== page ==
Updated 1 years ago
It’s been almost a decade since developer Syd Kitson first approached Florida Power & Light about his plans to build what he envisions as the country’s most sustainable community at Babcock Ranch. By the end of this year, a key component of the new town will finally be up and running: The 74. 5-megawatt FPL Babcock Ranch Solar Energy Center will produce enough solar energy to power the Charlotte County community’s planned 19,500 homes and 6 million square feet of civic, commercial and industrial space.
The recession and housing downturn delayed Kitson’s original timeline. But those holdups may have proved to be a blessing in disguise. “Syd and his partners were way ahead of the curve from a technology and pricing standpoint,” says Eric Silagy, FPL president and CEO. “My biggest challenge back then was being able to come up with a way we could afford to do this.”
Kitson agreed to donate the 440 acres needed to build the center. But in the years the project was delayed, the price of solar panels came down while their efficiency went up, making a solar array like the one Kitson imagined much more feasible.
In fact, FPL is currently building not only the solar plant at Babcock Ranch but two more just like it in Manatee and DeSoto counties. Each one will cost less than the 25-megawatt solar facility FPL built in Arcadia in 2009 even though the new ones will be nearly three times its size.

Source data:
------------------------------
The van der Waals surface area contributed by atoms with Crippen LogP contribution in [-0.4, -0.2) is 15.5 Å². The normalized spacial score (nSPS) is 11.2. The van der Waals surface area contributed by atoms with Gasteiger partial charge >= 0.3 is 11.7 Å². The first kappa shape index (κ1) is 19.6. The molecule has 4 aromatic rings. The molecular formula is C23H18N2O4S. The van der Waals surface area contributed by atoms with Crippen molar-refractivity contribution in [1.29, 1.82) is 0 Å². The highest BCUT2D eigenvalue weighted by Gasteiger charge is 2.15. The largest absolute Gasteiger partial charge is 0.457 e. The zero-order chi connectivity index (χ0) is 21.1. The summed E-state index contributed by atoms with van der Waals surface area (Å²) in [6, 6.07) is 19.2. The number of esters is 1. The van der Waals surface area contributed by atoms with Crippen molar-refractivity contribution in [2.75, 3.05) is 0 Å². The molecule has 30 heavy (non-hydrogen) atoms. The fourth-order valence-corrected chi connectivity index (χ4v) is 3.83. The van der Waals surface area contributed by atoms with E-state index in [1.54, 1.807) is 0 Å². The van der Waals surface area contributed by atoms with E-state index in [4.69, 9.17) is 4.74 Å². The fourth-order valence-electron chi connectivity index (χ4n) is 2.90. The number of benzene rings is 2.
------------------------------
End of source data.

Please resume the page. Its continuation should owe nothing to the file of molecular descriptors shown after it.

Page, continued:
Construction on homes at Babcock Ranch has begun, and Kitson expects that the first residents will move in during the first quarter of 2017. When they do, there will be plenty of solar energy to power their Tvs and air conditioners. Any solar power generated that Babcock Ranch doesn’t use will go onto FPL’s grid. At night or when the sun’s not shining, residents of Babcock Ranch will get their power from a nearby FPL natural gas plant. “The combination of those two is the cleanest form of energy for any town in America,” says Kitson.
“The Solar Energy Center is a great example of what can happen in this state when companies partner together and different groups come together,” says Kitson. “And we’re hoping that the things we’re doing are replicated elsewhere.”